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Re: Deprecate <acronym>

From: Olivier GENDRIN <olivier.gendrin@gmail.com>
Date: Fri, 30 Mar 2007 14:17:30 +0200
Message-ID: <e2c275120703300517y4ca8a947tc19092f2b5e6aa07@mail.gmail.com>
To: public-html@w3.org

On 3/27/07, Craig Saila <crsaila@gmail.com> wrote:
> On 3/26/07, Matt Freels wrote:
> > I myself like the idea of using class, as it then doesn't have to be
> > part of the spec. instead there could be a reccomendation to content
> > authors wishing to further divide <abbr> to use class and aural css
> > markup (Was this original intent of suggesting using the class
> > attribute with <abbr>?) This also has the benefit of being completely
> > compatible with the existing spec, for what it's worth.
>
> I've been following these threads quiet closely as the
> <abbr>/<acronym> thing is a bit of a personal hobby horse.
> Deprecating/removing <acronym> is something I'd strongly endorse for
> the reason most have mentioned here (e.g., an acronym is a kind of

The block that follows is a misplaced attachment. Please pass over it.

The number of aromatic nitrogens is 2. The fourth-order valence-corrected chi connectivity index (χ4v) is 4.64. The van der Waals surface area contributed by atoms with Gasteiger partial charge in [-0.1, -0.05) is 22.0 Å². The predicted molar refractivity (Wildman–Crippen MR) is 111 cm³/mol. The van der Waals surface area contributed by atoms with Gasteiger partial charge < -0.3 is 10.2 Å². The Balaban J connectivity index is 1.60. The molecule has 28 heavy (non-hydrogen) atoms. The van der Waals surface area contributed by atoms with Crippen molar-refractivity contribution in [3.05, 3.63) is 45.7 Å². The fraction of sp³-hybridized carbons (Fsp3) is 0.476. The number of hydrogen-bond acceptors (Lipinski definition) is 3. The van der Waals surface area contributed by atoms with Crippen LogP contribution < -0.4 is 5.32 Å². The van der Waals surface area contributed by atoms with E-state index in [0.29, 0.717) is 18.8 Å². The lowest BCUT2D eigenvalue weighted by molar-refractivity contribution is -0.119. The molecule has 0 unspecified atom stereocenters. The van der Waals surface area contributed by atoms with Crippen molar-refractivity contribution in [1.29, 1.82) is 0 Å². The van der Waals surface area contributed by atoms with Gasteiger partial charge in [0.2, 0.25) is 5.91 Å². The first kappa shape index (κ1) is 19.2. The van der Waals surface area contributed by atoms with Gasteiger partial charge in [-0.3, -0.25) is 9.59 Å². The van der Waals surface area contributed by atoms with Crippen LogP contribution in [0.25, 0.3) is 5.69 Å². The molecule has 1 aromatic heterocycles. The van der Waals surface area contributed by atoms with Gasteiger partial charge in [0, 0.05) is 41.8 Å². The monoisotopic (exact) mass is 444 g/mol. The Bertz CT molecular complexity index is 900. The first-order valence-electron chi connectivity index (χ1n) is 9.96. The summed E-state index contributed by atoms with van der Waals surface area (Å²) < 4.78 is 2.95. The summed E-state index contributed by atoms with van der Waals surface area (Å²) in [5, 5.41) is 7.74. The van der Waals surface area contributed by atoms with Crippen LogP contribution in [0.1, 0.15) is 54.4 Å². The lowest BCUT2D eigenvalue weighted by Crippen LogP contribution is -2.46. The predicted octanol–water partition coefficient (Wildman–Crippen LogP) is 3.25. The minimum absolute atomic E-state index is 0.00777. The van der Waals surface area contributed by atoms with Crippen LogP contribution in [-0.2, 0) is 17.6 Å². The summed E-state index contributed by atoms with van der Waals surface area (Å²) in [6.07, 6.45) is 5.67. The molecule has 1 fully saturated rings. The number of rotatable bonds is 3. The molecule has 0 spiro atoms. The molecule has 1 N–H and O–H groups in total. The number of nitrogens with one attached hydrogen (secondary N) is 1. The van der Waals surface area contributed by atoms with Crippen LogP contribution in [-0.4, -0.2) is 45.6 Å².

> abbreviation).
>
> In addition, suggesting end users rely on an /optional/ attribute to
> further narrow its semantic meaning is sensible (again for the reasons
> mentioned, including CSS-level targetting).

I agree globaly with Craig : if we decide to use in tag for shorten
strings, we have to indicate the type of shorten to the UA. And we
can't rely on class/CSS for this job, because :
- name classes arn't (hopefully) normalised. I can decide to indicate
intialism by 'init', but someone else will use the same class for
somthing totaly different, and have an 'initialism' class for
initialism.
- and some UA allow users to override the CSS. So users will have to
build a CSS for *each* site they visit in order to keep their pref',
according to the classes choises made by the site maker.

CSS are made for presentation issues, while pronociation aren't
presentation, but are strongly linked to the information that we want
to give.

> However, were we to do this, using "type" makes more sense from the
> spec-level, given its acceptable values are traditionally outlined
> within the recommendation (whereas authors are encouraged to use
> whatever valid value for "class").
>
> Potential values: acronym (e.g., "radar"), initialism (e.g., "HTML"),
> and contraction (e.g., "Dr.").
> Other values could include: apheresis, aphesis, clipped, and blend or
> portmanteau. (Defined:
> <http://dictionary.reference.com/help/faq/language/t08.html>)

Whooa. We will have as many types as display... Quite logical...
Received on Friday, 30 March 2007 12:17:37 GMT

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